Photo: Ahmed Jallanzo—EPA
A three-week national quarantine will begin today in Liberia after President George Weah declared a national state of emergency earlier this week.
The national quarantine, which includes a two-week stay-at-home order for residents of four major counties—approximately 40% of Liberia’s population—was called in response to the emerging threat of COVID-19 in West Africa. As of Wednesday, Liberia had recorded several dozen cases and four deaths from the virus.
While travel between counties will be highly restricted, households under the stay-at-home mandate will be allowed one hour per week to leave their homes to purchase food and basic necessities. In response to criticism that many Liberians may violate the quarantine if food and water are lacking, Weah is expected to consider government provision of basic supplies.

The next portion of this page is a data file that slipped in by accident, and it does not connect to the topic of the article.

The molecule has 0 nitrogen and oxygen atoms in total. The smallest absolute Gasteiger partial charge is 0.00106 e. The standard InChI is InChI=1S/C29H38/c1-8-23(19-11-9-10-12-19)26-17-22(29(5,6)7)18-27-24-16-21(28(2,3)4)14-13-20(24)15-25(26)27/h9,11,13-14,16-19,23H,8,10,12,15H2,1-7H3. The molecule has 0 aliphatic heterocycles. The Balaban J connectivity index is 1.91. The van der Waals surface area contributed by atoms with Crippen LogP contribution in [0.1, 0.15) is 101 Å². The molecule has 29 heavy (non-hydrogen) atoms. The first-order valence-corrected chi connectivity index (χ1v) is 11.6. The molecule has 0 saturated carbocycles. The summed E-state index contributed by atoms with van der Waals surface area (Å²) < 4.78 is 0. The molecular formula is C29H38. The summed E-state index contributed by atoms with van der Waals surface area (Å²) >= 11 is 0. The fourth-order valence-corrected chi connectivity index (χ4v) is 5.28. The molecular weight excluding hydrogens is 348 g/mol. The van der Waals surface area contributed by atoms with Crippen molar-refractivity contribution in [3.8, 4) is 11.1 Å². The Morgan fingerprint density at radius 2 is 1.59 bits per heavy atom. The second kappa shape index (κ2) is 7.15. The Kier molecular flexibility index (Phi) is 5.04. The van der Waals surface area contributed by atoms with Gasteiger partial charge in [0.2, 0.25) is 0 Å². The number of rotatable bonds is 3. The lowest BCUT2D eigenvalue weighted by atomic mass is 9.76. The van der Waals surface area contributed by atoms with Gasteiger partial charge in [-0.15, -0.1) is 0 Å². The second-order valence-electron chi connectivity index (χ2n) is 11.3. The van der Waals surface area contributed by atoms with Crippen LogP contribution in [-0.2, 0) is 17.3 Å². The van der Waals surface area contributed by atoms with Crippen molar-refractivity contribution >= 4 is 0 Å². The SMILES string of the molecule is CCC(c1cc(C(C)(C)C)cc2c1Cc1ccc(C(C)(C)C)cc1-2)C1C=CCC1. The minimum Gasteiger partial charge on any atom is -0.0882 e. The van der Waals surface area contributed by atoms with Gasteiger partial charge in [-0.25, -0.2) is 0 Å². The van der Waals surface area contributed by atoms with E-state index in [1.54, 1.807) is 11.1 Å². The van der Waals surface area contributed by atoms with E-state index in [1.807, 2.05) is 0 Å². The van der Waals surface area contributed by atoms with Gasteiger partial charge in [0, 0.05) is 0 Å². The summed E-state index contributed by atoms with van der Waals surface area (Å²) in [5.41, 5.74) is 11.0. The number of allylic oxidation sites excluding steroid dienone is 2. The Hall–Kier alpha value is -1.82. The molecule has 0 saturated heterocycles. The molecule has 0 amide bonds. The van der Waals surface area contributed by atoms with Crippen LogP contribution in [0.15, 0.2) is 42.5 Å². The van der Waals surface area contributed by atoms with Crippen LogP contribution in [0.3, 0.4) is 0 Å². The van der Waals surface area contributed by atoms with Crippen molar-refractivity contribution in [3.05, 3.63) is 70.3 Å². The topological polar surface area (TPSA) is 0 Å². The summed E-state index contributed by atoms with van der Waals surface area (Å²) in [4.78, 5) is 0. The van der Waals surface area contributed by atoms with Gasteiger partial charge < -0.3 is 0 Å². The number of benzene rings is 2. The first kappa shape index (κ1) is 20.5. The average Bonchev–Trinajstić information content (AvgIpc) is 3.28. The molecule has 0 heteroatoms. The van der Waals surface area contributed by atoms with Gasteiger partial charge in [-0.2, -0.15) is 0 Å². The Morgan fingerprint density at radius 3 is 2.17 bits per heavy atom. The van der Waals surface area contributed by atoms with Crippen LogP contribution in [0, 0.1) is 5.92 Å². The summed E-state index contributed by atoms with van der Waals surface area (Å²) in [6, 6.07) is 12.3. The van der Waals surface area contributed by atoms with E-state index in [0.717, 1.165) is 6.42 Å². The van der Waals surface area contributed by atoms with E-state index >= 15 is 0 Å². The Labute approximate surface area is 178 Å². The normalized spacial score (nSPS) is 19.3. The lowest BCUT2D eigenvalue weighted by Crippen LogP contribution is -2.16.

However, implementing rations will likely present a challenge, as Liberia, one of the world’s poorest countries, receives little foreign aid and has been battling a weak economy for years.
While COVID-19 currently remains in the nascent stages in Liberia, the uptick in cases this week suggests that the virus could strain the country’s fragile economy and healthcare system in the coming weeks. The three-week quarantine could potentially prevent a national crisis, but the success of the response is contingent upon Liberians actually staying home. The limited government incentives may not be convincing enough.
Wake up smarter with an assessment of the stories that will make headlines in the next 24 hours. Download The Daily Brief.
William analyses global economic and political events for the Current Developments Team, focusing his research on Europe and the Middle East. He contributes regularly to the Daily Brief